I find few more dramatic examples of this than in a line of business that seems very firmly old economy – bookstores. If you go back as recently as the early 1970s, the only places in the United States where you could find any substantial bookstores were in central business districts of major cities and in big university towns. Aside from that, if you wanted to buy a book, you mostly went to a very small store on the main street of your town or to a two- or at most four-thousand-square-foot box store in the mall. Neither had very elaborate merchandising at all. This has changed utterly beyond recognition now – even without Amazon.com. There are well over 1,000 bookstores in the United States, mostly in suburban locations in 30,000-square-foot facilities, many stocking in excess of 100,000 titles. These operations would be impossible without modern information technology. The information technology infrastructure is what makes it possible to have broad assortments of inventory without terrible dangers of getting stuck with huge amounts of stock that no one wants to buy. It may be that the big IT-related development in business isn’t Amazon getting bigger, but rather that, in addition to whatever undoubtedly substantial Internet commerce does eventually emerge, bricks-and-mortar retailing now provides better selection and easier access to customers’ most preferred choices than it did in past, possibly with better cost structures and prices as well.
What has the job market been like for Wharton graduates over the years?
In the 50s and 60s, the business world was pretty expansive, as I say; and particularly since the training we provided was scarce and valued, the job markets were good. The 70s were a relatively difficult time because of stagflation. But the 80s were good, not least because one of our historic strengths is finance, and Wharton has long been a prime supplier of executive labor to the financial institutions world. In the 90s, many of our graduates became involved with start-ups. It is harder to know how things will play out in the immediate future; it is certainly true that our alumni base is growing, and it is clear that they are more self-identified as alumni of Wharton, and their value to one another as a network is on the rise.
What business trends will today’s graduates face in the near future?
I would be very surprised if we went back into days as heavily expansive as the 1990s bubble time, but there seems to be not much doubt that the economy is improving again now. My hunch is that sectors related to making consumer/producer goods will continue to do fairly well. And sectors that rely on systematic management education and technical skills will continue to do very well because the underlying economy is in midst of sea change that will demand both. The financial services industries are also in the midst of serious transition, and it’s not just the consolidation. It is becoming increasingly true that financial services aren’t as geographically constrained as they once were. There are areas of the world which have been radically underserved by financial services and which are becoming open to expansion, such as South Asia and China in particular. Our graduates have the skills to help.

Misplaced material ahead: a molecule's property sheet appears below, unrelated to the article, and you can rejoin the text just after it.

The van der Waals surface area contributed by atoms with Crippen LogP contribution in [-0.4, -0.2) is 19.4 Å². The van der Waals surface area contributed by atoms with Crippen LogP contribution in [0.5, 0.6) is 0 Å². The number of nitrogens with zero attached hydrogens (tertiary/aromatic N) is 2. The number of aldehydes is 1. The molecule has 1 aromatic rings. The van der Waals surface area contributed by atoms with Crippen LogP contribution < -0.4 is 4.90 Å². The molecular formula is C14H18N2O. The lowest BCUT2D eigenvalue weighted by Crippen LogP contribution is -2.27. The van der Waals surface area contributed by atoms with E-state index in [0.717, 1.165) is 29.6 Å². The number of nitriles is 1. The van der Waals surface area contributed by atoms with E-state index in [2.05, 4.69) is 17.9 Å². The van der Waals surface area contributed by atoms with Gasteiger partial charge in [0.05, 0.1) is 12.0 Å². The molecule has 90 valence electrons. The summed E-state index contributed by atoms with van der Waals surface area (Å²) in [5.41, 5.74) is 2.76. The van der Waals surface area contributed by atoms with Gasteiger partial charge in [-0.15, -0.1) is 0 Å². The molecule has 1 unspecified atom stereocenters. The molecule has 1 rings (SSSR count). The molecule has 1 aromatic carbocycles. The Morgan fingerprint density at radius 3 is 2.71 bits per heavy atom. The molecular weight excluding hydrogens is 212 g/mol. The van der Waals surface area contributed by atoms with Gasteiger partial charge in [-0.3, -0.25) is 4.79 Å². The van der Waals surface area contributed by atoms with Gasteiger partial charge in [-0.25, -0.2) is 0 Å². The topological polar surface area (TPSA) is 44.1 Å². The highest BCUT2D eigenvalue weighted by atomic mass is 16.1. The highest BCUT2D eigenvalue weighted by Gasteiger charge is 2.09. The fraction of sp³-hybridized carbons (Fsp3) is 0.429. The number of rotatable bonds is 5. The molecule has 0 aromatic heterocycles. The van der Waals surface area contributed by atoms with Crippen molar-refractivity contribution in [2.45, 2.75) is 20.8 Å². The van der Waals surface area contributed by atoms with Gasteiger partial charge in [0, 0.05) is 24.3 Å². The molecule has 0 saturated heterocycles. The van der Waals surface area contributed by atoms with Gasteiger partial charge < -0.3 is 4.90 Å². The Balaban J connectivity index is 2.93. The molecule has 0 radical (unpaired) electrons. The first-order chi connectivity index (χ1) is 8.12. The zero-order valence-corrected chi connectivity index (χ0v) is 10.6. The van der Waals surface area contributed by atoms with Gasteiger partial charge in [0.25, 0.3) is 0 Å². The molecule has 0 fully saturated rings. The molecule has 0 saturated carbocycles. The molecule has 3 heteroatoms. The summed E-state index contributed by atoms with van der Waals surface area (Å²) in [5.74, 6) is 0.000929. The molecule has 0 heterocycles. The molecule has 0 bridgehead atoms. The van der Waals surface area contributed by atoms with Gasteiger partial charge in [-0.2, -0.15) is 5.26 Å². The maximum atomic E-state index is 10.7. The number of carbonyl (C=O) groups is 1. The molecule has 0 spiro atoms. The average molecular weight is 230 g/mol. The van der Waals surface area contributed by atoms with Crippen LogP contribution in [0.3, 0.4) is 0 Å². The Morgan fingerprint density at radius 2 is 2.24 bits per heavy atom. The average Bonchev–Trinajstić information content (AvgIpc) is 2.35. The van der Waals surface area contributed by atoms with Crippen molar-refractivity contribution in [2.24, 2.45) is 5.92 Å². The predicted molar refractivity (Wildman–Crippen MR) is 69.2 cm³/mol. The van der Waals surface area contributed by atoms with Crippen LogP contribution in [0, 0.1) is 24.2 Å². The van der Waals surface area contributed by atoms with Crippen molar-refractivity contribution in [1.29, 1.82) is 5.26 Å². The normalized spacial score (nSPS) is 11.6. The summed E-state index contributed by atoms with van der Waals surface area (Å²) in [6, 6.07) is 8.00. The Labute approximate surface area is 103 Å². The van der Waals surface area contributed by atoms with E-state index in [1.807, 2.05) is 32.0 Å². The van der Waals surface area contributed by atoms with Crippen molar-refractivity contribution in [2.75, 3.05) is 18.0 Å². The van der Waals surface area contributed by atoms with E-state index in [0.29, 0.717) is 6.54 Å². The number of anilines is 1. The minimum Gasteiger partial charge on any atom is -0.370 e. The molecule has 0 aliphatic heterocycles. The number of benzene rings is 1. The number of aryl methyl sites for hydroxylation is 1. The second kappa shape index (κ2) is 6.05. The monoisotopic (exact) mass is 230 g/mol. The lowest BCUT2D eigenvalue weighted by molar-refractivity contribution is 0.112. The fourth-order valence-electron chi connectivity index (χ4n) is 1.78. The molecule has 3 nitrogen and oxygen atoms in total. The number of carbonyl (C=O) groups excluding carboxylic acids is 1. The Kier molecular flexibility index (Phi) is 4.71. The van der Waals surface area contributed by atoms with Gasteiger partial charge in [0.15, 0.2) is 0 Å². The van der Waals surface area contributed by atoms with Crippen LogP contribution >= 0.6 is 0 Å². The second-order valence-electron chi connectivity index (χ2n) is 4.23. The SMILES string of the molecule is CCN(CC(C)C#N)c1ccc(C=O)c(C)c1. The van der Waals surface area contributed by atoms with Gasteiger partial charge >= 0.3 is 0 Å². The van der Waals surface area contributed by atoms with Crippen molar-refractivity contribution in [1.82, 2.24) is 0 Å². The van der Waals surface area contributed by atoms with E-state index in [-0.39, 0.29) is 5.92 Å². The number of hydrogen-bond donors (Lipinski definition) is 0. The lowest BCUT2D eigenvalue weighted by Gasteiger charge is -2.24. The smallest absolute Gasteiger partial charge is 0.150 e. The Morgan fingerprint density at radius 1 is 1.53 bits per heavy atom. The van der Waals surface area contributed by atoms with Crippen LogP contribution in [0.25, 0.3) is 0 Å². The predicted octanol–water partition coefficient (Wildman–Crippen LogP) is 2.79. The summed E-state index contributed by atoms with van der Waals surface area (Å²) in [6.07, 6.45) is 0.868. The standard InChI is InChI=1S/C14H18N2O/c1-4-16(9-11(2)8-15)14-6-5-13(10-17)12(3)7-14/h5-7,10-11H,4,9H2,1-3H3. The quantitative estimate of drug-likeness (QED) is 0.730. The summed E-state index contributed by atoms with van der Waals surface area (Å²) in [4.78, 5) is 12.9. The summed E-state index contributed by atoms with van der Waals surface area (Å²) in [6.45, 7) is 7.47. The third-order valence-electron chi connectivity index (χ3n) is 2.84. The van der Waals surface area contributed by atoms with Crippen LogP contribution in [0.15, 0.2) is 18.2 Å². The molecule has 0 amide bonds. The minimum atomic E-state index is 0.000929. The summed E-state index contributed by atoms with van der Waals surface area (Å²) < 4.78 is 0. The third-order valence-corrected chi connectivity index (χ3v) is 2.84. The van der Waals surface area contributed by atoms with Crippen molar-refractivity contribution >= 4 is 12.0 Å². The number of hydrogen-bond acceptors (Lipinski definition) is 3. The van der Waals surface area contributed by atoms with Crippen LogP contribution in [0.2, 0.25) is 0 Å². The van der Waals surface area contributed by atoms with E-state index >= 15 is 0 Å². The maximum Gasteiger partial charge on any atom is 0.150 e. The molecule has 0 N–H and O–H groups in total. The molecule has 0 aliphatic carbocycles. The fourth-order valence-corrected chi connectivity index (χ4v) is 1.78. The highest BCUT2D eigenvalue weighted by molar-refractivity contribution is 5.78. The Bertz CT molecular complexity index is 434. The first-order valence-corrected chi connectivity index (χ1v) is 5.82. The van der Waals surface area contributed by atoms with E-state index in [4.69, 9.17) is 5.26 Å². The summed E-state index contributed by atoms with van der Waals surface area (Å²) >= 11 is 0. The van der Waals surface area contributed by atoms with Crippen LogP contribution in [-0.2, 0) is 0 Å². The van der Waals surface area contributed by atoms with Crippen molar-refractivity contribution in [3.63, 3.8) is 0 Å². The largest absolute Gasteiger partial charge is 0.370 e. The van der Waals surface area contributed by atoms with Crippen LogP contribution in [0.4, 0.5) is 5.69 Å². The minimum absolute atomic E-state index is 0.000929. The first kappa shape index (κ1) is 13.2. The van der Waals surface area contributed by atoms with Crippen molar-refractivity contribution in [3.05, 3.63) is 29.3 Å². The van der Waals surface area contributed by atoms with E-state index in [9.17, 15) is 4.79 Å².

Globalization seems to be playing a more significant role in management education…
It’s different from the last time globalization was a big theme, in the 1960s and early 1970s. Then, the focus in business schools was on the novel difficulties of running corporations which had to do business in many places and with different cultures. The demands on organization were complex, and both structures and systems methods needed to be worked out. The emphasis now is not so much on working out the corporate infrastructure required to respond to these demands as it is on the massiveness of opportunities and the difficulties of actual execution.
Programs such as the Huntsman Program in International Studies and Business for undergrads and the Joseph H. Lauder Institute of Management and International Studies for MBAs provide training which will enable our students to step ably into highly multinational firms and responsibilities. These programs were ahead of their time and stand as examples to us as the sort of resources we need to invest to produce management education really well suited to the times into which we are moving.